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Live at Lollapalooza 2006: Broken Social Scene

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Download links and information about Live at Lollapalooza 2006: Broken Social Scene by Broken Social Scene. This album was released in 2006 and it belongs to Rock, Indie Rock, Alternative genres. It contains 3 tracks with total duration of 16:01 minutes.

Artist: Broken Social Scene
Release date: 2006
Genre: Rock, Indie Rock, Alternative
Tracks: 3
Duration: 16:01
Buy on iTunes $2.97

Tracks

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No. Title Length
1. Cause Equal TIme 5:53
2. Fire Eyed Boy 4:22
3. Stars and Sons 5:46

Details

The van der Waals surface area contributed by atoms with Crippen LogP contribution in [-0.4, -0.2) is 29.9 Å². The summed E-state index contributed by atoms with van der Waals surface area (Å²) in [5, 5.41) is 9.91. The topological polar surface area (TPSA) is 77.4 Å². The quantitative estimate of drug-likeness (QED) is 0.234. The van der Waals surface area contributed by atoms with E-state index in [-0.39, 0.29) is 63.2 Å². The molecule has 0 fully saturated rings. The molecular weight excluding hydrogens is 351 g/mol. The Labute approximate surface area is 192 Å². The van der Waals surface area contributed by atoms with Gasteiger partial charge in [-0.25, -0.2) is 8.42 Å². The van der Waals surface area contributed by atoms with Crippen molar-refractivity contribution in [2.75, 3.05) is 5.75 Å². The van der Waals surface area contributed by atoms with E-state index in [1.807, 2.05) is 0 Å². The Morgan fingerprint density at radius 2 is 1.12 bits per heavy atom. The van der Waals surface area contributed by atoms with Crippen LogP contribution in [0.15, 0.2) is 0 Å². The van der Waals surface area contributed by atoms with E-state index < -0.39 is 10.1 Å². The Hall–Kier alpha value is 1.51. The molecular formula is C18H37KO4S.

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In Canada, Broken Social Scene is somewhat of a phenomenon. Since wooing fans and critics alike with their 2003 Juno Award-winning album You Forgot It in People, the band's peculiar popularity has made them stars. The community that surrounds the 15-member-plus band is a family-like atmosphere with its many Canadian artists and musicians. When listening to Broken Social Scene, you also get the individual sounds of Feist, Stars, Memphis, Metric, and Apostle of Hustle, among others. It's camaraderie and education combined. The lush dynamic that carries Broken Social Scene's self-titled third effort is definitely built upon that. The 14-song set is as bright and moving as the band's previous efforts, but Broken Social Scene holds more charisma, more depth, and surely more complexities. The mix isn't messy in conventional terms. It's artistically untidy without production boundaries. Album opener "Our Faces Split the Coast in Half," which features the Dears' Murray Lightburn, makes a grand entrance with its polished horn arrangements, tight guitar riffs, and hypnotic harmonies. Additional standouts include indie rock moments such as "7/4 (Shoreline)" and the nervy "Fire Eye'd Boy." Handclaps and crowd chatter dosie-do with a sharp rock aesthetic on "Windsurfing Nation," which was the original title. Here, Toronto rapper K-Os and Feist vocally find their way through this majestic cinematic backdrop for one of its finest songs. From here, Broken Social Scene is a simply a rush of mini epics: "Handjobs for the Holidays," "Superconnected," and album closer "It's All Gonna Break" (this could have been a Nada Surf song) showcase how smart, creative, and brilliant this band truly is. Broken Social Scene are more than a collective; they're an orchestra for both the slacker generation and the literati. [The first pressing of the release includes the seven-track EP To Be You and Me.]